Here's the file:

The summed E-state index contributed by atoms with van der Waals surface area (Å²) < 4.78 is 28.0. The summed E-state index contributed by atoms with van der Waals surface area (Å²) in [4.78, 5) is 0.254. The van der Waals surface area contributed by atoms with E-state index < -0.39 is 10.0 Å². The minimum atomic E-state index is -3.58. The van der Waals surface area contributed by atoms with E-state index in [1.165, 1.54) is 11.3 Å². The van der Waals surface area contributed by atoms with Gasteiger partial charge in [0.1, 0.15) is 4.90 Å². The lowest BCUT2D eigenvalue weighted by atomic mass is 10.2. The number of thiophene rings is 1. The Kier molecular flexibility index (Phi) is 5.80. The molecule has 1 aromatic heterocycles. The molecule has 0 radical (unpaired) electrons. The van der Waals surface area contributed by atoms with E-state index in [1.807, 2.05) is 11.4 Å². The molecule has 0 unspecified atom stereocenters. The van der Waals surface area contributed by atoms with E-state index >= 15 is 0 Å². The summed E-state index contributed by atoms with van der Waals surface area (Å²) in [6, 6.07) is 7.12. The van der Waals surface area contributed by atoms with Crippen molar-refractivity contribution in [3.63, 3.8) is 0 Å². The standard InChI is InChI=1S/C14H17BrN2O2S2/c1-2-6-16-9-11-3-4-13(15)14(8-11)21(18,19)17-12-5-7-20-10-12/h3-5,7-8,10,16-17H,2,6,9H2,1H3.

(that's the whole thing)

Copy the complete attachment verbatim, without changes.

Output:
The summed E-state index contributed by atoms with van der Waals surface area (Å²) < 4.78 is 28.0. The summed E-state index contributed by atoms with van der Waals surface area (Å²) in [4.78, 5) is 0.254. The van der Waals surface area contributed by atoms with E-state index < -0.39 is 10.0 Å². The minimum atomic E-state index is -3.58. The van der Waals surface area contributed by atoms with E-state index in [1.165, 1.54) is 11.3 Å². The van der Waals surface area contributed by atoms with Gasteiger partial charge in [0.1, 0.15) is 4.90 Å². The lowest BCUT2D eigenvalue weighted by atomic mass is 10.2. The number of thiophene rings is 1. The Kier molecular flexibility index (Phi) is 5.80. The molecule has 1 aromatic heterocycles. The molecule has 0 radical (unpaired) electrons. The van der Waals surface area contributed by atoms with E-state index in [1.807, 2.05) is 11.4 Å². The molecule has 0 unspecified atom stereocenters. The van der Waals surface area contributed by atoms with E-state index >= 15 is 0 Å². The summed E-state index contributed by atoms with van der Waals surface area (Å²) in [6, 6.07) is 7.12. The van der Waals surface area contributed by atoms with Crippen molar-refractivity contribution in [3.63, 3.8) is 0 Å². The standard InChI is InChI=1S/C14H17BrN2O2S2/c1-2-6-16-9-11-3-4-13(15)14(8-11)21(18,19)17-12-5-7-20-10-12/h3-5,7-8,10,16-17H,2,6,9H2,1H3.